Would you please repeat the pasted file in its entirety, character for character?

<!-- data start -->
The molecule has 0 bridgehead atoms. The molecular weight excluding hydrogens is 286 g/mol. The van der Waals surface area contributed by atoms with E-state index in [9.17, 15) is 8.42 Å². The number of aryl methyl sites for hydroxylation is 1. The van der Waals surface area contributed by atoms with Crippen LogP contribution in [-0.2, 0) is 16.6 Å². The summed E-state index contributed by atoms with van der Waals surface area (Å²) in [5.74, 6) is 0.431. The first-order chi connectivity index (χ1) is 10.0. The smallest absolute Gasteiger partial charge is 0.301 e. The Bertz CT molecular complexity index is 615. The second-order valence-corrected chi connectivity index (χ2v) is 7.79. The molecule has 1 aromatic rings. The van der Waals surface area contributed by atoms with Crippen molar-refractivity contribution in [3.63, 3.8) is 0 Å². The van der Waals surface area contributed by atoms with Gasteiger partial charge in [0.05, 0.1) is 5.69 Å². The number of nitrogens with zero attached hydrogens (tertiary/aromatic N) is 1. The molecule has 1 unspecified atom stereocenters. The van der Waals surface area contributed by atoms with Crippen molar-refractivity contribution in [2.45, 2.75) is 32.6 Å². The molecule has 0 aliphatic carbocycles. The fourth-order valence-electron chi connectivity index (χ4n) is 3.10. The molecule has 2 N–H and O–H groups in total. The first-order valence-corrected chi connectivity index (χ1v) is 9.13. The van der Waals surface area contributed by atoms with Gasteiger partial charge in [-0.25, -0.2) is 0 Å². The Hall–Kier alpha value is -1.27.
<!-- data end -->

The molecule has 0 bridgehead atoms. The molecular weight excluding hydrogens is 286 g/mol. The van der Waals surface area contributed by atoms with E-state index in [9.17, 15) is 8.42 Å². The number of aryl methyl sites for hydroxylation is 1. The van der Waals surface area contributed by atoms with Crippen LogP contribution in [-0.2, 0) is 16.6 Å². The summed E-state index contributed by atoms with van der Waals surface area (Å²) in [5.74, 6) is 0.431. The first-order chi connectivity index (χ1) is 10.0. The smallest absolute Gasteiger partial charge is 0.301 e. The Bertz CT molecular complexity index is 615. The second-order valence-corrected chi connectivity index (χ2v) is 7.79. The molecule has 1 aromatic rings. The van der Waals surface area contributed by atoms with Crippen molar-refractivity contribution in [3.63, 3.8) is 0 Å². The van der Waals surface area contributed by atoms with Gasteiger partial charge in [0.05, 0.1) is 5.69 Å². The number of nitrogens with zero attached hydrogens (tertiary/aromatic N) is 1. The molecule has 1 unspecified atom stereocenters. The van der Waals surface area contributed by atoms with Crippen molar-refractivity contribution in [2.45, 2.75) is 32.6 Å². The molecule has 0 aliphatic carbocycles. The fourth-order valence-electron chi connectivity index (χ4n) is 3.10. The molecule has 2 N–H and O–H groups in total. The first-order valence-corrected chi connectivity index (χ1v) is 9.13. The van der Waals surface area contributed by atoms with Gasteiger partial charge in [-0.25, -0.2) is 0 Å². The Hall–Kier alpha value is -1.27.